• Disposable—look like dust masks and are DISCARDED AFTER EVERY USE.  NOTE this does not really conform to your face, so MISTS and POWDERS will slip right through.  These say on the box “DO NOT USE FOR PAINT SPRAY” Always read the respirator box when you work in a new place for the first time.
  • Quarter face—covers the mouth and nose.  These are ineffective by themselves, as they constrict air intake and seal to your face if properly fitted.  The respirator must be fitted with filters & cartridges to clean the air you breathe in
  • Filters & cartridges— these actually block the vapors and mists by trapping the airborne particles of vapors or mists, made for specific uses, such as Vapor and Mist.  Review the Chemical Exposure page and/or consult the list below to see which products require what filters.  Always store respirators with filters in a zipped baggie, or they will continue to filter the air and wear out more quickly.

Cartridges and Filters

When you use a quarter mask respirator, it is useless by itself.  You must add two filters and cartidges into the two circular pockets on either side.   Cartridges and filters are labeled for specific use, for instance ORGANIC VAPOR and MIST.  Put the mist filter in first ( a cotton like disk) and add the cartridge over that.  (See the images below. )

Disposable Respirator

Disposable Respirator

Quarter Face with Cartidges

Quarter Face with Cartridges

Filter and Cartridge Alone

Filter and Cartridge Alone

Respirator and Storage Bag

Respirator and Storage Bag

Dust and Mist Filter Alone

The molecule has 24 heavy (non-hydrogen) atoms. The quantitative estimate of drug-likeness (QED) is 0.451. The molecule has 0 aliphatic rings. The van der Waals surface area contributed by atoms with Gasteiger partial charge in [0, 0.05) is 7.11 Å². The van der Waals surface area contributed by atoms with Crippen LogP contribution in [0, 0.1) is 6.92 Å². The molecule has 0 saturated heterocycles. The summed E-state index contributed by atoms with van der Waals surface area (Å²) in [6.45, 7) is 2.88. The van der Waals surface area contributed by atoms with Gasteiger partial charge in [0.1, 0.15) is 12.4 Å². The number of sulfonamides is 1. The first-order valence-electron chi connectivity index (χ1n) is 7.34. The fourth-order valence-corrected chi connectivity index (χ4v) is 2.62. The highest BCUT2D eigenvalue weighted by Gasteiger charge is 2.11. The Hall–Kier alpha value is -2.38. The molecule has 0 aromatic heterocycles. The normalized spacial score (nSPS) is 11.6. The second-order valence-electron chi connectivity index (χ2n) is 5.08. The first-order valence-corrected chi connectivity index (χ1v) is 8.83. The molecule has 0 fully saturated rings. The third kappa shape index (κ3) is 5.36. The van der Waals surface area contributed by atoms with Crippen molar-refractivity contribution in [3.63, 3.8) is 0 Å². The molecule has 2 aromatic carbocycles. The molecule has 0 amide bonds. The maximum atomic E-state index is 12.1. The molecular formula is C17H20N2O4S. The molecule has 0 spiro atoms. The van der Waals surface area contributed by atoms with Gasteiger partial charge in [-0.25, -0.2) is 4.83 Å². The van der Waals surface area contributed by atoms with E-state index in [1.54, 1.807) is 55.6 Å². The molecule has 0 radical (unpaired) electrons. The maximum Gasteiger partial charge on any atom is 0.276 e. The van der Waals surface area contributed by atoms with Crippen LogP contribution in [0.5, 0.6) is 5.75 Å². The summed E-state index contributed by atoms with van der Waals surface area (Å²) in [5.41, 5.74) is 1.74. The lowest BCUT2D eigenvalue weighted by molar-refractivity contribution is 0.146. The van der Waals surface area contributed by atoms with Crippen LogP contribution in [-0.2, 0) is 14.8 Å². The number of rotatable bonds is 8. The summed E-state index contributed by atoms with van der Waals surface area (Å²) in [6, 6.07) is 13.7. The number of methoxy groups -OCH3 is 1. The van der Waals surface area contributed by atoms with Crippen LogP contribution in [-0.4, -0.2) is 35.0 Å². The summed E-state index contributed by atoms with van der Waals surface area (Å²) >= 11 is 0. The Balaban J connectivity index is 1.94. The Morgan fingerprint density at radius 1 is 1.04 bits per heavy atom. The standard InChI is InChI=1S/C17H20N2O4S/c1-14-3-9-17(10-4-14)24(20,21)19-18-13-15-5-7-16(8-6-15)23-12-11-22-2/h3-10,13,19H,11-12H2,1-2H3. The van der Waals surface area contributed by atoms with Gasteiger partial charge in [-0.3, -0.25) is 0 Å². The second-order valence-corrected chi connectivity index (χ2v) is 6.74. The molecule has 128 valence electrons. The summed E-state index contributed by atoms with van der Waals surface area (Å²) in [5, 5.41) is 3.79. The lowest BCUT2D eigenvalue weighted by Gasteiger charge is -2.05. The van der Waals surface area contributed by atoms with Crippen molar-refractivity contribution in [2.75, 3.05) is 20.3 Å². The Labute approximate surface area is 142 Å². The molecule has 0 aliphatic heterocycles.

Dust and Mist Filter Alone


NOTE: Surgical gloves, whether rubber or plastic, are NEVER for chemical use.  They only  protect the hands from mild waterborne irritants.  Often used to keep dye or paint   stains from the skin, be aware these DO NOT protect against chemicals absorbing into your skin. Penetration creates no visible change in the glove appearance.    Chemical gloves or Impervious gloves are Neoprene coated.

Chemical gloves are impervious

Impervious Neoprene Chemical gloves

Rubber gloves protect from water only

Rubber gloves protect from water only

Heavy Duty Neoprene Gloves

Heavy Duty Neoprene Gloves

Chemical Safety Glasses

Chemical Safety Glasses

Neoprene Apron Protects from Chemicals

Neoprene Apron Protects from Chemicals

Common Products and Suggested Safety Equipment

This section uses safety equipment and chemical ingredients listed on the MSDS sheets for common products to determine which safety gear to wear with our products.


Enters body through the nose, skin, Permissible exposure limits: 1000 ppm